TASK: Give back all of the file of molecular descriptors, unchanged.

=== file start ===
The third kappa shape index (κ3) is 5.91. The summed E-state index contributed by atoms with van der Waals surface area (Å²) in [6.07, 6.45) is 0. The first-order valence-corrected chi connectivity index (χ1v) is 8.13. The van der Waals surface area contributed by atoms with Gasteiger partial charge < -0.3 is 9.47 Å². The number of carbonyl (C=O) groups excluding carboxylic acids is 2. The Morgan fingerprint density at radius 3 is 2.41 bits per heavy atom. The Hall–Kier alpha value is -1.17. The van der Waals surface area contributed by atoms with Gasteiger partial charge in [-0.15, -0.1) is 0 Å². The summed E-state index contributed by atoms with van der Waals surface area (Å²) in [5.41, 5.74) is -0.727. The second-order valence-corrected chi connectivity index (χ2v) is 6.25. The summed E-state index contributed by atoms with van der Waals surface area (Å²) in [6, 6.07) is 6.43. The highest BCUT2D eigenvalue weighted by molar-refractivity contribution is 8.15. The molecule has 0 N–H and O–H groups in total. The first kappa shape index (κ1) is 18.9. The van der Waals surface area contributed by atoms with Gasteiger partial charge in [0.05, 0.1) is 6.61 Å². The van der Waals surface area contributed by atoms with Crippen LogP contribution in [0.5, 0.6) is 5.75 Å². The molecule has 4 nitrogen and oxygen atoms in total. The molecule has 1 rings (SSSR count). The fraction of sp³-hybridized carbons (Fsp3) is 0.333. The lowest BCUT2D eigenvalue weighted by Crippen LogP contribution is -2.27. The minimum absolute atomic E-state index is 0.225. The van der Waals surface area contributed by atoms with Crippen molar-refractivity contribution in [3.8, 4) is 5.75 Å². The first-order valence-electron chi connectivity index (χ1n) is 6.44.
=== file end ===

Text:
The third kappa shape index (κ3) is 5.91. The summed E-state index contributed by atoms with van der Waals surface area (Å²) in [6.07, 6.45) is 0. The first-order valence-corrected chi connectivity index (χ1v) is 8.13. The van der Waals surface area contributed by atoms with Gasteiger partial charge < -0.3 is 9.47 Å². The number of carbonyl (C=O) groups excluding carboxylic acids is 2. The Morgan fingerprint density at radius 3 is 2.41 bits per heavy atom. The Hall–Kier alpha value is -1.17. The van der Waals surface area contributed by atoms with Gasteiger partial charge in [-0.15, -0.1) is 0 Å². The summed E-state index contributed by atoms with van der Waals surface area (Å²) in [5.41, 5.74) is -0.727. The second-order valence-corrected chi connectivity index (χ2v) is 6.25. The summed E-state index contributed by atoms with van der Waals surface area (Å²) in [6, 6.07) is 6.43. The highest BCUT2D eigenvalue weighted by molar-refractivity contribution is 8.15. The molecule has 0 N–H and O–H groups in total. The first kappa shape index (κ1) is 18.9. The van der Waals surface area contributed by atoms with Gasteiger partial charge in [0.05, 0.1) is 6.61 Å². The van der Waals surface area contributed by atoms with Crippen LogP contribution in [0.5, 0.6) is 5.75 Å². The molecule has 4 nitrogen and oxygen atoms in total. The molecule has 1 rings (SSSR count). The fraction of sp³-hybridized carbons (Fsp3) is 0.333. The lowest BCUT2D eigenvalue weighted by Crippen LogP contribution is -2.27. The minimum absolute atomic E-state index is 0.225. The van der Waals surface area contributed by atoms with Crippen molar-refractivity contribution in [3.8, 4) is 5.75 Å². The first-order valence-electron chi connectivity index (χ1n) is 6.44.